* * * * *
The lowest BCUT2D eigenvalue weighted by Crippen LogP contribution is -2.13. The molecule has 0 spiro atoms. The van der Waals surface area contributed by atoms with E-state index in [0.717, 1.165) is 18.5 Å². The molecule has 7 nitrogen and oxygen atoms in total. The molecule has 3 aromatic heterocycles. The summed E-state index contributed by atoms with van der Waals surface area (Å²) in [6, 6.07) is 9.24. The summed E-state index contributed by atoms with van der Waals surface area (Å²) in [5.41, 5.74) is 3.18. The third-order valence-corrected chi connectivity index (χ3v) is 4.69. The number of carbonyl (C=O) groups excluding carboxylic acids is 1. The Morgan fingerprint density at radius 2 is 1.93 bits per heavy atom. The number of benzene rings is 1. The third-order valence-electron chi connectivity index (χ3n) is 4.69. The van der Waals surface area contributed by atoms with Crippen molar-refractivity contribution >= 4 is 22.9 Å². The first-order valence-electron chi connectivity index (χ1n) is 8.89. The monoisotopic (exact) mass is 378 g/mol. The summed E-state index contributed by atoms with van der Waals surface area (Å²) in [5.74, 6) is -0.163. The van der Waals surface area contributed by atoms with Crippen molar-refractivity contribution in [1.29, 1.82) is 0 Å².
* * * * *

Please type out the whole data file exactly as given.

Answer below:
The lowest BCUT2D eigenvalue weighted by Crippen LogP contribution is -2.13. The molecule has 0 spiro atoms. The van der Waals surface area contributed by atoms with E-state index in [0.717, 1.165) is 18.5 Å². The molecule has 7 nitrogen and oxygen atoms in total. The molecule has 3 aromatic heterocycles. The summed E-state index contributed by atoms with van der Waals surface area (Å²) in [6, 6.07) is 9.24. The summed E-state index contributed by atoms with van der Waals surface area (Å²) in [5.41, 5.74) is 3.18. The third-order valence-corrected chi connectivity index (χ3v) is 4.69. The number of carbonyl (C=O) groups excluding carboxylic acids is 1. The Morgan fingerprint density at radius 2 is 1.93 bits per heavy atom. The number of benzene rings is 1. The third-order valence-electron chi connectivity index (χ3n) is 4.69. The van der Waals surface area contributed by atoms with Crippen molar-refractivity contribution >= 4 is 22.9 Å². The first-order valence-electron chi connectivity index (χ1n) is 8.89. The monoisotopic (exact) mass is 378 g/mol. The summed E-state index contributed by atoms with van der Waals surface area (Å²) in [5.74, 6) is -0.163. The van der Waals surface area contributed by atoms with Crippen molar-refractivity contribution in [1.29, 1.82) is 0 Å².